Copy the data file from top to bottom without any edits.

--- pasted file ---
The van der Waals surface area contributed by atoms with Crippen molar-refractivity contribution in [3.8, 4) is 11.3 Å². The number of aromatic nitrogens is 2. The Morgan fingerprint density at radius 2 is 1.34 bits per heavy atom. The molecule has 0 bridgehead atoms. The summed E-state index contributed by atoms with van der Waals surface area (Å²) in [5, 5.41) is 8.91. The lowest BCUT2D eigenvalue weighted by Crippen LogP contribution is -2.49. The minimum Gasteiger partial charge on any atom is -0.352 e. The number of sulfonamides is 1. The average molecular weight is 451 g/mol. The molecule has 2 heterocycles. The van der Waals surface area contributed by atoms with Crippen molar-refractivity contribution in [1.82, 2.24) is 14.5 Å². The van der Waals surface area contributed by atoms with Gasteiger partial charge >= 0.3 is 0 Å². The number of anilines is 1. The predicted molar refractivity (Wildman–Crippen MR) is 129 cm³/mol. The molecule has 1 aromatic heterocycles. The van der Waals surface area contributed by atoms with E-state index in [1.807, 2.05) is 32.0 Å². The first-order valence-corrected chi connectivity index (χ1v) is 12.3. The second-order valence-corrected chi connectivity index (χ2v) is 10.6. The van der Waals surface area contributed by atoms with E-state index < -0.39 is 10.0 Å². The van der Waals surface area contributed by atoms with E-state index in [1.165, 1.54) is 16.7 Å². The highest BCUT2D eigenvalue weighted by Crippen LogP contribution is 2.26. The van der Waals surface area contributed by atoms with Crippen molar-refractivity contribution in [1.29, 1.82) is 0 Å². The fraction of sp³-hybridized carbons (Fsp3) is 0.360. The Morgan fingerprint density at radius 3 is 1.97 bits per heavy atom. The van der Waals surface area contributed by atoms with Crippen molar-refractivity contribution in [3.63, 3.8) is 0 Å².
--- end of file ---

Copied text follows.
The van der Waals surface area contributed by atoms with Crippen molar-refractivity contribution in [3.8, 4) is 11.3 Å². The number of aromatic nitrogens is 2. The Morgan fingerprint density at radius 2 is 1.34 bits per heavy atom. The molecule has 0 bridgehead atoms. The summed E-state index contributed by atoms with van der Waals surface area (Å²) in [5, 5.41) is 8.91. The lowest BCUT2D eigenvalue weighted by Crippen LogP contribution is -2.49. The minimum Gasteiger partial charge on any atom is -0.352 e. The number of sulfonamides is 1. The average molecular weight is 451 g/mol. The molecule has 2 heterocycles. The van der Waals surface area contributed by atoms with Crippen molar-refractivity contribution in [1.82, 2.24) is 14.5 Å². The van der Waals surface area contributed by atoms with Gasteiger partial charge >= 0.3 is 0 Å². The number of anilines is 1. The predicted molar refractivity (Wildman–Crippen MR) is 129 cm³/mol. The molecule has 1 aromatic heterocycles. The van der Waals surface area contributed by atoms with E-state index in [1.807, 2.05) is 32.0 Å². The first-order valence-corrected chi connectivity index (χ1v) is 12.3. The second-order valence-corrected chi connectivity index (χ2v) is 10.6. The van der Waals surface area contributed by atoms with E-state index < -0.39 is 10.0 Å². The van der Waals surface area contributed by atoms with E-state index in [1.165, 1.54) is 16.7 Å². The highest BCUT2D eigenvalue weighted by Crippen LogP contribution is 2.26. The van der Waals surface area contributed by atoms with Crippen molar-refractivity contribution in [1.29, 1.82) is 0 Å². The fraction of sp³-hybridized carbons (Fsp3) is 0.360. The Morgan fingerprint density at radius 3 is 1.97 bits per heavy atom. The van der Waals surface area contributed by atoms with Crippen molar-refractivity contribution in [3.63, 3.8) is 0 Å².